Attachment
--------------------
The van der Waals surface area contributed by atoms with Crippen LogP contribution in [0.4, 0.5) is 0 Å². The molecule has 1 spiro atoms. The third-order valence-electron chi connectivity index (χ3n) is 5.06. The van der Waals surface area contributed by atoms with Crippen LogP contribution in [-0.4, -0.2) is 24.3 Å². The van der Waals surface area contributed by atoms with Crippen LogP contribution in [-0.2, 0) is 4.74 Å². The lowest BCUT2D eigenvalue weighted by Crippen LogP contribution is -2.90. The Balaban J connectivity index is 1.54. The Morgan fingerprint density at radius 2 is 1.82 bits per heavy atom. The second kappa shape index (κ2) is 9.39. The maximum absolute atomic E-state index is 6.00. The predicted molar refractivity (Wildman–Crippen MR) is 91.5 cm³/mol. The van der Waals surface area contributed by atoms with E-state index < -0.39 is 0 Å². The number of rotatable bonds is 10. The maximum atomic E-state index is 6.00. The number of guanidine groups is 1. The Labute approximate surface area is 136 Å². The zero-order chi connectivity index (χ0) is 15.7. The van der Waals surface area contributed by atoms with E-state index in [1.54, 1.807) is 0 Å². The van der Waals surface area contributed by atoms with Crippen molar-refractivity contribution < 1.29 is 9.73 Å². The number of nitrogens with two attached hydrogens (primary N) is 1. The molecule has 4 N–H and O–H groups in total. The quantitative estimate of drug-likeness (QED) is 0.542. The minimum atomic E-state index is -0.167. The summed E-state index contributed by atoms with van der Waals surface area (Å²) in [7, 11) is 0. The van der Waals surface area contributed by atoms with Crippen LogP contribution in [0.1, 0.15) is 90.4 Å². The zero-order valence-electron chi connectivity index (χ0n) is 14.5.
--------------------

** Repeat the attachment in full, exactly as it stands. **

The van der Waals surface area contributed by atoms with Crippen LogP contribution in [0.4, 0.5) is 0 Å². The molecule has 1 spiro atoms. The third-order valence-electron chi connectivity index (χ3n) is 5.06. The van der Waals surface area contributed by atoms with Crippen LogP contribution in [-0.4, -0.2) is 24.3 Å². The van der Waals surface area contributed by atoms with Crippen LogP contribution in [-0.2, 0) is 4.74 Å². The lowest BCUT2D eigenvalue weighted by Crippen LogP contribution is -2.90. The Balaban J connectivity index is 1.54. The Morgan fingerprint density at radius 2 is 1.82 bits per heavy atom. The second kappa shape index (κ2) is 9.39. The maximum absolute atomic E-state index is 6.00. The predicted molar refractivity (Wildman–Crippen MR) is 91.5 cm³/mol. The van der Waals surface area contributed by atoms with E-state index < -0.39 is 0 Å². The number of rotatable bonds is 10. The maximum atomic E-state index is 6.00. The number of guanidine groups is 1. The Labute approximate surface area is 136 Å². The zero-order chi connectivity index (χ0) is 15.7. The van der Waals surface area contributed by atoms with E-state index in [1.54, 1.807) is 0 Å². The van der Waals surface area contributed by atoms with Crippen molar-refractivity contribution < 1.29 is 9.73 Å². The number of nitrogens with two attached hydrogens (primary N) is 1. The molecule has 4 N–H and O–H groups in total. The quantitative estimate of drug-likeness (QED) is 0.542. The minimum atomic E-state index is -0.167. The summed E-state index contributed by atoms with van der Waals surface area (Å²) in [7, 11) is 0. The van der Waals surface area contributed by atoms with Crippen LogP contribution in [0.1, 0.15) is 90.4 Å². The zero-order valence-electron chi connectivity index (χ0n) is 14.5.